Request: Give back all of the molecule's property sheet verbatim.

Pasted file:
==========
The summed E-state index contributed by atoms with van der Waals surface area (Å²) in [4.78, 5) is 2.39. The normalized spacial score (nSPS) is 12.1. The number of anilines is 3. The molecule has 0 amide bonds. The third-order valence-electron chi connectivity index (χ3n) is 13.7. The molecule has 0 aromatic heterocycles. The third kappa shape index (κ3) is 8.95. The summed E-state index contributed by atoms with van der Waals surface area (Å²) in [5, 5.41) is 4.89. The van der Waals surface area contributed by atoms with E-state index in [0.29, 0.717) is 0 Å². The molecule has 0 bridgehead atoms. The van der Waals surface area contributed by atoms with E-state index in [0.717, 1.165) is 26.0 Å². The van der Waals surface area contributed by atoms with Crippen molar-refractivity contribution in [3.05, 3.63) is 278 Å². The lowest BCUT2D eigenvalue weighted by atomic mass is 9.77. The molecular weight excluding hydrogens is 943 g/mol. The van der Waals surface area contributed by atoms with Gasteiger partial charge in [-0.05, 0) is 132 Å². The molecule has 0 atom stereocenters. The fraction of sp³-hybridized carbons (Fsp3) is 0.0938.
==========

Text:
The summed E-state index contributed by atoms with van der Waals surface area (Å²) in [4.78, 5) is 2.39. The normalized spacial score (nSPS) is 12.1. The number of anilines is 3. The molecule has 0 amide bonds. The third-order valence-electron chi connectivity index (χ3n) is 13.7. The molecule has 0 aromatic heterocycles. The third kappa shape index (κ3) is 8.95. The summed E-state index contributed by atoms with van der Waals surface area (Å²) in [5, 5.41) is 4.89. The van der Waals surface area contributed by atoms with E-state index in [0.29, 0.717) is 0 Å². The molecule has 0 bridgehead atoms. The van der Waals surface area contributed by atoms with E-state index in [0.717, 1.165) is 26.0 Å². The van der Waals surface area contributed by atoms with Crippen molar-refractivity contribution in [3.05, 3.63) is 278 Å². The lowest BCUT2D eigenvalue weighted by atomic mass is 9.77. The molecular weight excluding hydrogens is 943 g/mol. The van der Waals surface area contributed by atoms with Gasteiger partial charge in [-0.05, 0) is 132 Å². The molecule has 0 atom stereocenters. The fraction of sp³-hybridized carbons (Fsp3) is 0.0938.